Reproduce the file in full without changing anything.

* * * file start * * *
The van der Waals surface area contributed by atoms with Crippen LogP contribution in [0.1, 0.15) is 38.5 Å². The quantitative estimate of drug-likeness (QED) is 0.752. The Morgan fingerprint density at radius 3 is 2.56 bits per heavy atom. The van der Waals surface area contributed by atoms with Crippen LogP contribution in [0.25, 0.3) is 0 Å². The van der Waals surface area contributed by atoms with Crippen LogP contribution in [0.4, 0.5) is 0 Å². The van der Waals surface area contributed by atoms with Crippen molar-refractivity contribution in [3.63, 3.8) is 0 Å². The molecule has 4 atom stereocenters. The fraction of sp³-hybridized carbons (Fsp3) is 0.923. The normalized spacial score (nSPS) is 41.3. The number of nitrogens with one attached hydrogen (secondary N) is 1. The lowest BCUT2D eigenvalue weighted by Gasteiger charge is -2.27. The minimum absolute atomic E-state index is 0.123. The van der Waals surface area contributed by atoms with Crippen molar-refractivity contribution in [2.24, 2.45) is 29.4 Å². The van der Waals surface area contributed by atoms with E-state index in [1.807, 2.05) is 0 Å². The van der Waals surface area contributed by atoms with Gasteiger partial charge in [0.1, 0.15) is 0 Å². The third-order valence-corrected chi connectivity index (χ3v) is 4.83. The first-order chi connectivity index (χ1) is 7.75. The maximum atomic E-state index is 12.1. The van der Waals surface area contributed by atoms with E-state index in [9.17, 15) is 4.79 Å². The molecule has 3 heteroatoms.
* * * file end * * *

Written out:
The van der Waals surface area contributed by atoms with Crippen LogP contribution in [0.1, 0.15) is 38.5 Å². The quantitative estimate of drug-likeness (QED) is 0.752. The Morgan fingerprint density at radius 3 is 2.56 bits per heavy atom. The van der Waals surface area contributed by atoms with Crippen LogP contribution in [0.25, 0.3) is 0 Å². The van der Waals surface area contributed by atoms with Crippen LogP contribution in [0.4, 0.5) is 0 Å². The van der Waals surface area contributed by atoms with Crippen molar-refractivity contribution in [3.63, 3.8) is 0 Å². The molecule has 4 atom stereocenters. The fraction of sp³-hybridized carbons (Fsp3) is 0.923. The normalized spacial score (nSPS) is 41.3. The number of nitrogens with one attached hydrogen (secondary N) is 1. The lowest BCUT2D eigenvalue weighted by Gasteiger charge is -2.27. The minimum absolute atomic E-state index is 0.123. The van der Waals surface area contributed by atoms with Crippen molar-refractivity contribution in [2.24, 2.45) is 29.4 Å². The van der Waals surface area contributed by atoms with E-state index in [1.807, 2.05) is 0 Å². The van der Waals surface area contributed by atoms with Gasteiger partial charge in [0.1, 0.15) is 0 Å². The third-order valence-corrected chi connectivity index (χ3v) is 4.83. The first-order chi connectivity index (χ1) is 7.75. The maximum atomic E-state index is 12.1. The van der Waals surface area contributed by atoms with E-state index in [9.17, 15) is 4.79 Å². The molecule has 3 heteroatoms.